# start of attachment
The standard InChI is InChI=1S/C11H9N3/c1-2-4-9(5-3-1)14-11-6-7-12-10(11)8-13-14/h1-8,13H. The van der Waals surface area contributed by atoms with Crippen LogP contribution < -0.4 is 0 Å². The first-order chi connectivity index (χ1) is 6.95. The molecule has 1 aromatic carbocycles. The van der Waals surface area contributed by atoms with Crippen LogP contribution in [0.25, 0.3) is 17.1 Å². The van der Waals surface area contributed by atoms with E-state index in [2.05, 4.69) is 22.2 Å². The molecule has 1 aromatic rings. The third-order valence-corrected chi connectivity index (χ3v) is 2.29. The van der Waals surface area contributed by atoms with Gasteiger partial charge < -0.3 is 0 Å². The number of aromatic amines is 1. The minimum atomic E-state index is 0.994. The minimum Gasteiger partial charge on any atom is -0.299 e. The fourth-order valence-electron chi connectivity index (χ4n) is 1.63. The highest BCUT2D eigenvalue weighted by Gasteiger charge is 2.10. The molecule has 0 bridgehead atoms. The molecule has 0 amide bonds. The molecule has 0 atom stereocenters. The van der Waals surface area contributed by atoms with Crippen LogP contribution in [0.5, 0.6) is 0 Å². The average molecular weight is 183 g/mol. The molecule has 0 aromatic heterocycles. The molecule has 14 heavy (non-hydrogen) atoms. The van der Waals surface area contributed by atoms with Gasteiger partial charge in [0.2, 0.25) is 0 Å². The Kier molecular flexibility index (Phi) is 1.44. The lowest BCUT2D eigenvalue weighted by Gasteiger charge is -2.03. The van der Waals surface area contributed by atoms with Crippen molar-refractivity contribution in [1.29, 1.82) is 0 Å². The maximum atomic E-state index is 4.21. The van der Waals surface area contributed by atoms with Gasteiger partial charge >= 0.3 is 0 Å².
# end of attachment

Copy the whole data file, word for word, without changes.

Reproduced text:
The standard InChI is InChI=1S/C11H9N3/c1-2-4-9(5-3-1)14-11-6-7-12-10(11)8-13-14/h1-8,13H. The van der Waals surface area contributed by atoms with Crippen LogP contribution < -0.4 is 0 Å². The first-order chi connectivity index (χ1) is 6.95. The molecule has 1 aromatic carbocycles. The van der Waals surface area contributed by atoms with Crippen LogP contribution in [0.25, 0.3) is 17.1 Å². The van der Waals surface area contributed by atoms with E-state index in [2.05, 4.69) is 22.2 Å². The molecule has 1 aromatic rings. The third-order valence-corrected chi connectivity index (χ3v) is 2.29. The van der Waals surface area contributed by atoms with Gasteiger partial charge < -0.3 is 0 Å². The number of aromatic amines is 1. The minimum atomic E-state index is 0.994. The minimum Gasteiger partial charge on any atom is -0.299 e. The fourth-order valence-electron chi connectivity index (χ4n) is 1.63. The highest BCUT2D eigenvalue weighted by Gasteiger charge is 2.10. The molecule has 0 bridgehead atoms. The molecule has 0 amide bonds. The molecule has 0 atom stereocenters. The van der Waals surface area contributed by atoms with Crippen LogP contribution in [0.5, 0.6) is 0 Å². The average molecular weight is 183 g/mol. The molecule has 0 aromatic heterocycles. The molecule has 14 heavy (non-hydrogen) atoms. The van der Waals surface area contributed by atoms with Gasteiger partial charge in [0.2, 0.25) is 0 Å². The Kier molecular flexibility index (Phi) is 1.44. The lowest BCUT2D eigenvalue weighted by Gasteiger charge is -2.03. The van der Waals surface area contributed by atoms with Crippen molar-refractivity contribution in [1.29, 1.82) is 0 Å². The maximum atomic E-state index is 4.21. The van der Waals surface area contributed by atoms with Gasteiger partial charge >= 0.3 is 0 Å².